Will Baz Luhrmann's Golden Globe winning movie musical "Moulin Rouge" become a Tony-winning stage musical? It's not out of the realm of possibility. The auteur told the New York Post Jan. 22 that he was working on a stage version of "Moulin Rouge," which is becoming one of the most honored movies of 2001. He also said a theatrical rendition of his earlier film "Strictly Ballroom" was underway.
Luhrmann's statements follow the news that his post-modern production of Puccini's La Boheme will be heard on Broadway Dec. 8 at the Broadway Theatre.
"Strictly Ballroom" (1992) told the story of how a talented and impudent Australian ballroom dancer and his partner buck the typical rules binding traditional dancing competitions to win the Australian Pan Pacific Championships.
In "Moulin Rouge," Luhrmann created a hybrid movie musical, setting contemporary songs against the backdrop of nineteenth-century Paris' legendary demi-monde club. Nicole Kidman plays Satine, the place's famous singer and courtesan, and the object of Ewan McGregor's affections.
* The brassy, free-spirited Musetta and her compadres, the poet Rudolpho and the consumptive Mimi — better known to theatre audiences in their more modern Rent guises as Maureen, Roger and Mimi — will sing and dance on the Great White Way in Puccini's opera beginning with previews Nov. 21. Audiences will read their story in surtitles.
Baz Luhrmann, whose "Moulin Rouge" won a Golden Globe for Best Motion Picture (Musical or Comedy) Jan. 20, and whose direction also picked up a Directors Guild of America nomination for the flick, recreates his brash Boheme staging, first seen Down Under a decade ago. The audacious new version is set in the 1950s.
Rent producers Kevin McCollum and Jeffrey Seller are bringing the opera to Broadway, along with Emanuel Azenberg (The Dinner Party, Stones in His Pockets, 45 Seconds From Broadway) and Luhrmann's company. Rent used La Boheme, one of the world's most revived operas, as source material. The original story (and the Rent rock opera) involves a young woman who approaches her artistic upstairs neighbor to light her candle, after which they fall deeply and tragically in love. The opera's Mimi is a seamstress (as opposed to Rent's exotic dancer Mimi), and Rudolpho's bohemian companions are a painter, a musician and a philosopher.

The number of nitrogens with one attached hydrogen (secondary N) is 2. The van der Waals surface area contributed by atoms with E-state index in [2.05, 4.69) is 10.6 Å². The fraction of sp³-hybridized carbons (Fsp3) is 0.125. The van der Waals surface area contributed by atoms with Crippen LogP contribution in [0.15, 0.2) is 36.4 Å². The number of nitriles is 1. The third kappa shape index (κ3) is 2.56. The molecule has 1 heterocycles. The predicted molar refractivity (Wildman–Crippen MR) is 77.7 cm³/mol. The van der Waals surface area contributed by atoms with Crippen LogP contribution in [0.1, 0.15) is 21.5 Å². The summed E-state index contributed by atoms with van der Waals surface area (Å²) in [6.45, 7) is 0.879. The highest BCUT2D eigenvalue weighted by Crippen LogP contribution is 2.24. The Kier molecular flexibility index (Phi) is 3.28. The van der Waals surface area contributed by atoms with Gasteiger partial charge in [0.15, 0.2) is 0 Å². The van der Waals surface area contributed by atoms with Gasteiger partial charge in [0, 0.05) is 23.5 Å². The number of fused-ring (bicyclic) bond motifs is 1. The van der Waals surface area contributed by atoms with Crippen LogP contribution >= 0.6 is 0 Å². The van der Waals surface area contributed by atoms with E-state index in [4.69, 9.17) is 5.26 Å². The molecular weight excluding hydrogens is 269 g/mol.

Luhrmann's goal is to cast young people rather than older opera divas. "We hope to tell this story in a way that will appeal not only to the people who love Puccini's music, but to the younger audiences who may never have seen an opera before," Luhrmann said in a statement.
Luhrmann's production of Puccini' La Boheme premiered at the Sydney Opera House in 1990, becoming the biggest hit in the history of the Sydney Opera House. The new Broadway production of La Boheme will be sung in the original Italian with English surtitles.
In 1986, Luhrmann created on stage the original version of what would become his feature film debut, "Strictly Ballroom" (1992). He also directed a post-modern film adaptation of William Shakespeare's "Romeo + Juliet" in 1996, starring Leonardo DiCaprio and Claire Danes.
The opera's music director and principal conductor will be Constantine Kitsopoulos. Designers are Luhrmann's creative partner, Catherine Martin (set), Martin and Angus Strathie (costumes) and Nigel Levings (lighting).
Casting is ongoing. An on-sale date for tickets will be announced.
Luhrmann's La Boheme was later revived, videotaped and televised.
The Luhrmann TV presentation of La Boheme was seen by Azenberg about six years ago, and he told Seller about it back then, as Rent was preparing for Off-Broadway. Seller said Azenberg was moved by the youth of the Luhrmann production — it was cast not for jowly opera divas but sexy young singers, who sang the Puccini in Italian. Seller said he remembers thinking five years ago that it would be great to mount La Boheme on Broadway and Rent Off-Broadway at the same time. Now, it seems a sure thing that the long-running Rent (which turns six April 29) and La Boheme will be uptown neighbors in 2002.
—By Robert Simonson
and Kenneth Jones